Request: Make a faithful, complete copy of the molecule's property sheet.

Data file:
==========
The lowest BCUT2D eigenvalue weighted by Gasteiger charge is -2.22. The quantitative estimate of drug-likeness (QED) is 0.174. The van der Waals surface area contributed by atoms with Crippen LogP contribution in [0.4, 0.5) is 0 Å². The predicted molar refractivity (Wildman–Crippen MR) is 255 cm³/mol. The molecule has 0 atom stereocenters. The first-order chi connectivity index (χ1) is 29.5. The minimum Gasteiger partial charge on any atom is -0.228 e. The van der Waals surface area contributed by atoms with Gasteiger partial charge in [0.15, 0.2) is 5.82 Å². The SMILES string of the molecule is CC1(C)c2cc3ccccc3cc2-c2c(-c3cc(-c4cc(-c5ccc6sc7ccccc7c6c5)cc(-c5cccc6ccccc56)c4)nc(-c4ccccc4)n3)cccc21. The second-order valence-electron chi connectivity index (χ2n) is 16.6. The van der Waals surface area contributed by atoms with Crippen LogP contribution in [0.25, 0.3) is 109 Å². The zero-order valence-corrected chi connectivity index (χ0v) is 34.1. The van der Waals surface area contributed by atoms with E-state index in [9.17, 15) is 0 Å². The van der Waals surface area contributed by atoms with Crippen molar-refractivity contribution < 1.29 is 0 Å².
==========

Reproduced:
The lowest BCUT2D eigenvalue weighted by Gasteiger charge is -2.22. The quantitative estimate of drug-likeness (QED) is 0.174. The van der Waals surface area contributed by atoms with Crippen LogP contribution in [0.4, 0.5) is 0 Å². The predicted molar refractivity (Wildman–Crippen MR) is 255 cm³/mol. The molecule has 0 atom stereocenters. The first-order chi connectivity index (χ1) is 29.5. The minimum Gasteiger partial charge on any atom is -0.228 e. The van der Waals surface area contributed by atoms with Gasteiger partial charge in [0.15, 0.2) is 5.82 Å². The SMILES string of the molecule is CC1(C)c2cc3ccccc3cc2-c2c(-c3cc(-c4cc(-c5ccc6sc7ccccc7c6c5)cc(-c5cccc6ccccc56)c4)nc(-c4ccccc4)n3)cccc21. The second-order valence-electron chi connectivity index (χ2n) is 16.6. The van der Waals surface area contributed by atoms with Crippen LogP contribution in [0.25, 0.3) is 109 Å². The zero-order valence-corrected chi connectivity index (χ0v) is 34.1. The van der Waals surface area contributed by atoms with E-state index in [9.17, 15) is 0 Å². The van der Waals surface area contributed by atoms with Crippen molar-refractivity contribution < 1.29 is 0 Å².